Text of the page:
Band Together Review

Beautiful, but brief

As a child, every single object in your desk is fair game for some sort of contraption or craft. There’s something wonderful about the innocence and imagination that go come from a child creating entire worlds out of simple household objects and school supplies, and Backflip’s Band Together captures this essence perfectly.

In Band Together, you control the Bandies, a group of sentient cardboard beings that are subject to the curious child experimenter, Midge. Like any curious young child, Midge wants to see if the Bandies can survive her death traps of screws, thumbtack saws, and pencils. Alright, so maybe Midge isn’t like every child out there.

A large sweeping motion will gather a full herd of bandies, while short and precise swipes can separate Bandies individually. Bandies can’t jump, so each puzzle becomes a trial of conserving as many Bandies as you can without leading them to an area where they become stuck.

Your main goal is to bring as many Bandies as possible to the goal, without suffering a painful school supplies-induced death. You’ll occasionally have to sacrifice one noble cardboard hero for the greater good of many others. It’s a bittersweet victory, but it definitely tests your management skills.

Band Together

There are a few curveballs thrown your way as the game progresses, as well. Some lucky Bandies are bestowed with a tiny candle on their heads, which helps guide your fellow candle-less friends through dark areas. Weight-activated switches can create elevators, and miniature buzz saws allow Bandies to cut through the powerful restriction of Styrofoam walls.

If Band Together has anything together, it’s killer art direction. Following in a similar (but not identical) vein to the beautiful Little Big Planet, Band Together‘s nostalgia-inspired world is endearing. The merging of innocent materials with a comically dark overworld is a nice touch: reading through Midge’s part-curious, part-twisted personal journal is strangely fun. Needless to say, the game’s iPad 2 and beyond requirement is here for a reason.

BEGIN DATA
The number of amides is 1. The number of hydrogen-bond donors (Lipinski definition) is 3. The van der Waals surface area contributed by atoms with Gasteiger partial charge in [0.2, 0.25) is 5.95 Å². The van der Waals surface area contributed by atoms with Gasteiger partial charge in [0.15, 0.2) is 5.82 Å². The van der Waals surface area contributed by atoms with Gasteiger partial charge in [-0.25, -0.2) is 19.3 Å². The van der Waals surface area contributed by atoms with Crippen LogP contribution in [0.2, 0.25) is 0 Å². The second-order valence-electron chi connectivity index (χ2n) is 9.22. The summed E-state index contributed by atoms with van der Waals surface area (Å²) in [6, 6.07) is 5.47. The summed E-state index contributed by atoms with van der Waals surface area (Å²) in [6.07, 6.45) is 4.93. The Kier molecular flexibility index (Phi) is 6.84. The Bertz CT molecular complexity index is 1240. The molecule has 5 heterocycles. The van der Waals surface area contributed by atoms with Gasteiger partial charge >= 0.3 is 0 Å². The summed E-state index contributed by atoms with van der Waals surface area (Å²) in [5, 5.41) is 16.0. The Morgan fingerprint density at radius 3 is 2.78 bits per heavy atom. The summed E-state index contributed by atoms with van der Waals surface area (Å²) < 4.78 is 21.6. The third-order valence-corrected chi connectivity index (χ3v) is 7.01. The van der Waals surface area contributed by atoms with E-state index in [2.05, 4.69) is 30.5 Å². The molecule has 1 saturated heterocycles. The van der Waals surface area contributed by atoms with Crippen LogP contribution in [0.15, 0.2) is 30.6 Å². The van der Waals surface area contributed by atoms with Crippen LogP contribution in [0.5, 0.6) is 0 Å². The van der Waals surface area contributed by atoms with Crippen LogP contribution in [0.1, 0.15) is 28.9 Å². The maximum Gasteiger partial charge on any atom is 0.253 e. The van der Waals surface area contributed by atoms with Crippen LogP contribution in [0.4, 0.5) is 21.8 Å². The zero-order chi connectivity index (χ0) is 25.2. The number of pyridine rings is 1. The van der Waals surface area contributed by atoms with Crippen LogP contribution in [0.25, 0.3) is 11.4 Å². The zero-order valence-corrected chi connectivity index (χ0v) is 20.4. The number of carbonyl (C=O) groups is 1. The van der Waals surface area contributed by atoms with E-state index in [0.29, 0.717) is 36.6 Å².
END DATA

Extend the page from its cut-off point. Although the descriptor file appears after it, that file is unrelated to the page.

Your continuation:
Band Together

The downside? Band Together is all style, and very little substance. Beautiful retina display visuals or not, 30 stages is unacceptable for a game where most stages can be solved in one to two minutes. The slide-based gameplay is nothing to write home about, but it could be if there were more twists, puzzles, or contraptions. We’re looking at an hour of gameplay, tops.

The big question then remains: can a game hold up on a fantastic art style alone? In short, yes, but it’s definitely not something I can guarantee is worth a purchase. There are definitely some good ideas here, but there aren’t enough of the to boast Band Together over the hundreds of other iOS titles that look far worse (but play far better and longer).

If you’re looking for a game that pushes the display capability of your new iPad while simultaneously boasting a great visual style, Band Together is worth checking out. However, if you’re looking at engrossing gameplay that delivers in big amounts on a short amount of change, you’re probably better off investing elsewhere.

Content writer

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